There are two entrances. Both are hidden. To find this bar, you need to either sneak through a pantry or explore corridors until you hear soft music filtering through a doorway with heavy drapes.
The Champagne Room at the Connaught is one of the most discreet bars in London. It is the quietest corner of a Mayfair establishment that’s known for its understated luxury.
The Connaught traces its history to 1815 and got its present name in 1917, inspired by Queen Victoria’s seventh child, Prince Arthur, Duke of Connaught and Strathearn. It’s associated more with titled European aristocrats than with Hollywood royalty or pop princesses.
The room opened a few months ago, with little fanfare. It can seat as many as 25 people—standing is not encouraged—who sip their drinks from Baccarat crystal glasses. There’s no cocktail list. You just say what you want, and the bartender makes it for you.
The room specializes in rare Champagnes and liquors, some unavailable elsewhere in the U.K. One is very rare indeed. This is the only bar in the world that serves Krug Clos du Mesnil (2003) Champagne by the glass, says Agostino Perrone, the star barman whose official title at the Connaught is director of mixology.
The price? It’s £250 ($387) a glass. I’d tell you how it tastes, but I value my job and didn’t risk the corporate Amex. The Vintage Pol Roger 1914 is £16,500 a bottle. I’d hate to wake up the next morning and remember I had ordered that.
Fortunately there are plenty of other choices, including a half-dozen Champagnes by the glass, ranging from Jacquesson Cuvée No. 737 at £21, to £50 for Krug NV.
It’s best of all if you can get Perrone to mix for you. He’s a native of Lake Como in Italy and is as smooth as the single malts he recommends. I might go for the budget option of Dalmore Connaught Cask at £18. But if anyone could sell you the Macallan 1948 at £1,248, it would be him.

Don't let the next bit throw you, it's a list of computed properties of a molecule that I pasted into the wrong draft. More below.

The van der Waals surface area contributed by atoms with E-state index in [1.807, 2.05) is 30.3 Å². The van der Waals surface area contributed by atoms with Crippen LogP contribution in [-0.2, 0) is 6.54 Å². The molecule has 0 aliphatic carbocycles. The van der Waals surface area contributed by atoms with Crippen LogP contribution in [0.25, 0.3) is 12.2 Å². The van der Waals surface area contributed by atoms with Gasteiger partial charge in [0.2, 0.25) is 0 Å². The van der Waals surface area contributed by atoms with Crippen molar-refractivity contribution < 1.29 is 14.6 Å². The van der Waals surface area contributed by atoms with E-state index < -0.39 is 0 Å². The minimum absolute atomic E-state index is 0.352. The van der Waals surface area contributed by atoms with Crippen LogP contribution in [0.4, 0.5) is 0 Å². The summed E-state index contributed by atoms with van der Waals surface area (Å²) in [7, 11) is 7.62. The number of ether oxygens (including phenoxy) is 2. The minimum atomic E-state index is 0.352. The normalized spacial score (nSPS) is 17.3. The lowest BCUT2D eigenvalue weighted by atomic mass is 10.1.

Listen to Perrone explaining the choice of glassware: “We have Baccarat glasses only. It is the purest and finest crystal in the world. It pleases the lips even before the nose, before the palate. The guests feel they are on a different planet. They have a smile already before the liquid kisses their lips.”
I was so startled by the price of the Macallan, I e-mailed Perrone to check if it was the cost of a single glass. He replied: “Yes, it is for 50ml, served with style and a smile.” (That’s the equivalent of 1.76 U.K. fluid ounces, and million-dollar salesmanship.)
The room features vintage-style blue banquettes and is filled with natural light from an oval-shaped window in the ceiling, whose shape reflects the fountain (by Japanese architect Tadao Ando) at the entrance to the hotel. The design is by Guy Oliver, whose studio’s commissions include Fera restaurant at Claridge’s; the entrance to 10 Downing Street; and the Princeton Club, New York.
The Champagne Room might not be for you. The hotel has two other options. The Coburg is grand and comfortable, rather like an old-fashioned club room. And my favorite is the Connaught Bar, whose designs (by David Collins) are inspired by English cubist and 1920s Irish art.
I like the buzz at the Connaught Bar. But if you would like to sample the toned-down luxury of the Champagne Room, I can let you in on a secret.
As you face the Connaught Bar, there’s a staff doorway to the right. That takes you into the pantry, and there’s a doorway off there that takes you into the Champagne Room.
Please don’t tell.
The Champagne Room is at the Connaught, 16 Carlos Place, London, W1K 2AL; +44-20-7499-7070; or the-connaught.co.uk.
Richard Vines is the chief food critic for Bloomberg. Follow him on Twitter @richardvines.
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